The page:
"I had grown up with the binding and finishing side of the business, so I know that very well and I can manage it very effectively," explains Blissett. "On the computer side, I am nowhere near as comfortable with it. That is where my son Chris comes in. While I intuitively know the binding side, he intuitively understands the W2P model and the photobook, web-based side of the business."
With Chris brought on board – leaving a job in financial services to become the fourth generation Blissett in the business – the revolution could begin properly.
"Going down the photobook route meant we needed people involved in the printing that really understood the digital print process," he explains.
This meant not just a raft of five digital presses, but front-end software such as Accura MIS, RedTie W2P and Taopix photobook software. It also meant better systems for dealing with and processing files.
Technology has also crept in to the binding side of the business, but Blissett says this is purely for the more nuts and bolts work – all the high-quality work is still done traditionally, with traditional skills and ancient machines.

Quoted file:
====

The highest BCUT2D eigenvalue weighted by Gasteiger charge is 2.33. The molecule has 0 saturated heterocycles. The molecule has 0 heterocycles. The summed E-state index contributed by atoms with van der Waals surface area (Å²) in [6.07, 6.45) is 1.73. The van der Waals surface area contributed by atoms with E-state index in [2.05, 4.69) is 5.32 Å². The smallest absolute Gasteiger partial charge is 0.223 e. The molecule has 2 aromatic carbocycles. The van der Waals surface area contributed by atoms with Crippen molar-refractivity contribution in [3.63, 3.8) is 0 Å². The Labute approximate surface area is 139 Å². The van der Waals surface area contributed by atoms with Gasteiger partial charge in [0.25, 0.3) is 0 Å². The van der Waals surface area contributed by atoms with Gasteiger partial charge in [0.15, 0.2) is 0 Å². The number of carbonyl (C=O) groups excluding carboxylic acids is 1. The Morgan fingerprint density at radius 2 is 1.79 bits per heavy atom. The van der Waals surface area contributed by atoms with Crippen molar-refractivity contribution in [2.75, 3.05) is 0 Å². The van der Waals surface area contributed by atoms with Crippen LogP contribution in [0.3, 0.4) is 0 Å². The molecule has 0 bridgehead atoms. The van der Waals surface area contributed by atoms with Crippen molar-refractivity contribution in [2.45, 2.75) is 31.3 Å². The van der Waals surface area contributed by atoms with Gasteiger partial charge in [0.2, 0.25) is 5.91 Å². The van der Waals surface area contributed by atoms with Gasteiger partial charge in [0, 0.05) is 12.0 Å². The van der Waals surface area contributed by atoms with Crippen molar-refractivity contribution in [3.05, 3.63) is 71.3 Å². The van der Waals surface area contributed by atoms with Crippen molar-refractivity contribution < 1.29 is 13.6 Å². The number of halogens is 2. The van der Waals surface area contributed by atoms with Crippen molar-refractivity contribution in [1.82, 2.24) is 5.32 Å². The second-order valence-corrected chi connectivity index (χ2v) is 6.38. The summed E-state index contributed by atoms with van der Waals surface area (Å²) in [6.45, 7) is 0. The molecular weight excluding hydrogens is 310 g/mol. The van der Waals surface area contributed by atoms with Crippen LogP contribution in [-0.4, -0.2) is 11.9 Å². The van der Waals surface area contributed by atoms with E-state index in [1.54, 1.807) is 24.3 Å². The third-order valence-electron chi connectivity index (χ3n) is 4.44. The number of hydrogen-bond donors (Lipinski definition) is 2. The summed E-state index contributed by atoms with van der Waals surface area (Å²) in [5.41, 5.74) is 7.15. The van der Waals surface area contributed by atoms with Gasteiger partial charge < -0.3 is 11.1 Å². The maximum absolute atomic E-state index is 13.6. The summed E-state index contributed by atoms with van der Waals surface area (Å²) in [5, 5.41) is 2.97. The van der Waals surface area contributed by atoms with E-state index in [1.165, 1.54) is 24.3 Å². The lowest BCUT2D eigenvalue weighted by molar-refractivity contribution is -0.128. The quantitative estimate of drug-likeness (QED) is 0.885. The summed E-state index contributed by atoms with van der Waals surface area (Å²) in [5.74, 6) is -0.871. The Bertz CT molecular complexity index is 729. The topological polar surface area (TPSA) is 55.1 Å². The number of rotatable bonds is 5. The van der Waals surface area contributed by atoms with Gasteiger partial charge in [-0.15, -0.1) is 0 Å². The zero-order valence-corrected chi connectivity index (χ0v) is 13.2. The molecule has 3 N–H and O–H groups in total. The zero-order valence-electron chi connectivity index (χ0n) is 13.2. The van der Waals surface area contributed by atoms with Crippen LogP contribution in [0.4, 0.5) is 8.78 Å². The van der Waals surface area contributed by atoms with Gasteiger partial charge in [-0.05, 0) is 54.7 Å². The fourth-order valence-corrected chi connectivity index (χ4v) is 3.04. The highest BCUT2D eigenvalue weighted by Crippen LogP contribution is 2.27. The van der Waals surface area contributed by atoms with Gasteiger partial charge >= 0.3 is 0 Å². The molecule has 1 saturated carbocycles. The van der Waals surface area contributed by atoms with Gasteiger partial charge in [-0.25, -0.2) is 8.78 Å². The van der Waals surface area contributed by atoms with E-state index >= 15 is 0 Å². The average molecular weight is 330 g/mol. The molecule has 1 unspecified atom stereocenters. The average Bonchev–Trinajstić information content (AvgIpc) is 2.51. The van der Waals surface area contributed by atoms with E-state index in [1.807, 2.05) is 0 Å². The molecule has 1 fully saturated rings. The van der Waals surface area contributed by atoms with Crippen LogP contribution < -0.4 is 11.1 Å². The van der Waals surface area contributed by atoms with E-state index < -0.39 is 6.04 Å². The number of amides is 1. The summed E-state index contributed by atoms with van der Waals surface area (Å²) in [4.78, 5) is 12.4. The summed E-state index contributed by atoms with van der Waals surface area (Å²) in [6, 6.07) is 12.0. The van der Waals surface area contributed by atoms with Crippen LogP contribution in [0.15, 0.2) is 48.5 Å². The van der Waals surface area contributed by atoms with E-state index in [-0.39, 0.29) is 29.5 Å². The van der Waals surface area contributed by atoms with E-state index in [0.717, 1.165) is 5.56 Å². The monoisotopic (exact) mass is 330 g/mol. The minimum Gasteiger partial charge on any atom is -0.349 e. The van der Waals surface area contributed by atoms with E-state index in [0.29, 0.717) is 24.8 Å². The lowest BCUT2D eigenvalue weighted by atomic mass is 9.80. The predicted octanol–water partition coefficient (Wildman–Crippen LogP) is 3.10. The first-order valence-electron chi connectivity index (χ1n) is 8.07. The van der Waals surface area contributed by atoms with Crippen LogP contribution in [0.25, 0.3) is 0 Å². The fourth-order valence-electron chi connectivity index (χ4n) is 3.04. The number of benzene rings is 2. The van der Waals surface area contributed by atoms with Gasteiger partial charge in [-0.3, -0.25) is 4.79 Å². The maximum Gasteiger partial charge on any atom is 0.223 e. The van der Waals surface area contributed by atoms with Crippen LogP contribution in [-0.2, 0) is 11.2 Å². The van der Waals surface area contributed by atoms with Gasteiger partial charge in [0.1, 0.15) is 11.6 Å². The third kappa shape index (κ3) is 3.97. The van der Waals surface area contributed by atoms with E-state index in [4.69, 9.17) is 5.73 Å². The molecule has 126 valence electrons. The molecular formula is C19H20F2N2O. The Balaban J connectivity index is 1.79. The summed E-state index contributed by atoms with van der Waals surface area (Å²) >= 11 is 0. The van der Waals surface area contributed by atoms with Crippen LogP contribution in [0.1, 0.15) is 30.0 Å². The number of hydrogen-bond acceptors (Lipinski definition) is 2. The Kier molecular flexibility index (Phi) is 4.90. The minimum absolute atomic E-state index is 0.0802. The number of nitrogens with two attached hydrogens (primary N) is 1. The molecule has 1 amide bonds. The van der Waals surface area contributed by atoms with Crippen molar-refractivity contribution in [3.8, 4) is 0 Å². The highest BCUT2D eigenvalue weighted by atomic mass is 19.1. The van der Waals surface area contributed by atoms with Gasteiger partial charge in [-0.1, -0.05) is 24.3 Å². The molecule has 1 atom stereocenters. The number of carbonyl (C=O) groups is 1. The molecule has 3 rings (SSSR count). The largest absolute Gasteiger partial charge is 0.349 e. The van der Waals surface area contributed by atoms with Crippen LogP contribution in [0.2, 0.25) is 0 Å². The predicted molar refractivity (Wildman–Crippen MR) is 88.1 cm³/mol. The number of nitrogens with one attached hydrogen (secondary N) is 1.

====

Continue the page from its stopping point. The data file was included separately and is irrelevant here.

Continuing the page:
"We do have some modern binding equipment, but we do not use that on our high-quality work," he explains. "It does a perfectly good job on your bog-standard WH Smith paperback, and we do do some of that type of work, but for the majority of our clients it requires a better standard of finish and the traditional machines and methods are still the best ways of achieving that."
"Today, the business is 50-50 between print and binding," reports Blissett. "The two sides are of equal importance. What makes us unique is having this full range of services available."
Blissett says the introduction of technology has helped broaden the company’s services and streamline processes, and that it has been a seamless integration, with the traditional craft side of the business not being compromised by the influx of microchips.
"We are maintaining the binding skills, it is not as though we have given up on that side of the business – far from it," he says. "We are just about to begin our latest apprentice scheme to ensure we have the skills in-house to continue the traditional side of the business. But at the same time the digital print and all that comes with that has been crucial – digital book printing is on the rise, we don’t really have to go looking for it, it comes to us."
He says this mix of the traditional and the modern has meant that Blissetts is better placed than most to seize that growing work.
"We can do paperback, case and presentation binding all under one roof, which not many others can claim to do, certainly not to the quality we strive for, and key to that quality and that capability is the mix of the traditional and the modern," he explains.